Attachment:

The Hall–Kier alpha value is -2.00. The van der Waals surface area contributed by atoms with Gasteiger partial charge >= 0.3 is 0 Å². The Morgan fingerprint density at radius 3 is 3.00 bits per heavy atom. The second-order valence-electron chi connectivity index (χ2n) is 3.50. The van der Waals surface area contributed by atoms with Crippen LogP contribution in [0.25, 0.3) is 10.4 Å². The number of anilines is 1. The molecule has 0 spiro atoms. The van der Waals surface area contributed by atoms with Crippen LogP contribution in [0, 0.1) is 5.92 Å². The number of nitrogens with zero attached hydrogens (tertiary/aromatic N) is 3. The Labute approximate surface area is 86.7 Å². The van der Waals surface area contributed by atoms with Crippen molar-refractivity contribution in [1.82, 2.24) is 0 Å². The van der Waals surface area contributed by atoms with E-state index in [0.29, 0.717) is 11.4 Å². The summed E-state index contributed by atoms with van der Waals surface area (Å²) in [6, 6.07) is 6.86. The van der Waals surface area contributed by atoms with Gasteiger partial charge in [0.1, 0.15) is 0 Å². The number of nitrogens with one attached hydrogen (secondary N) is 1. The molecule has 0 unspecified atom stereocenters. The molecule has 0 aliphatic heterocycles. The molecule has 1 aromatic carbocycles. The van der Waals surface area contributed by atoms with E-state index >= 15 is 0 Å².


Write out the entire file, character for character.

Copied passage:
The Hall–Kier alpha value is -2.00. The van der Waals surface area contributed by atoms with Gasteiger partial charge >= 0.3 is 0 Å². The Morgan fingerprint density at radius 3 is 3.00 bits per heavy atom. The second-order valence-electron chi connectivity index (χ2n) is 3.50. The van der Waals surface area contributed by atoms with Crippen LogP contribution in [0.25, 0.3) is 10.4 Å². The number of anilines is 1. The molecule has 0 spiro atoms. The van der Waals surface area contributed by atoms with Crippen LogP contribution in [0, 0.1) is 5.92 Å². The number of nitrogens with zero attached hydrogens (tertiary/aromatic N) is 3. The Labute approximate surface area is 86.7 Å². The van der Waals surface area contributed by atoms with Crippen molar-refractivity contribution in [1.82, 2.24) is 0 Å². The van der Waals surface area contributed by atoms with E-state index in [0.29, 0.717) is 11.4 Å². The summed E-state index contributed by atoms with van der Waals surface area (Å²) in [6, 6.07) is 6.86. The van der Waals surface area contributed by atoms with Gasteiger partial charge in [0.1, 0.15) is 0 Å². The number of nitrogens with one attached hydrogen (secondary N) is 1. The molecule has 0 unspecified atom stereocenters. The molecule has 0 aliphatic heterocycles. The molecule has 1 aromatic carbocycles. The van der Waals surface area contributed by atoms with E-state index >= 15 is 0 Å².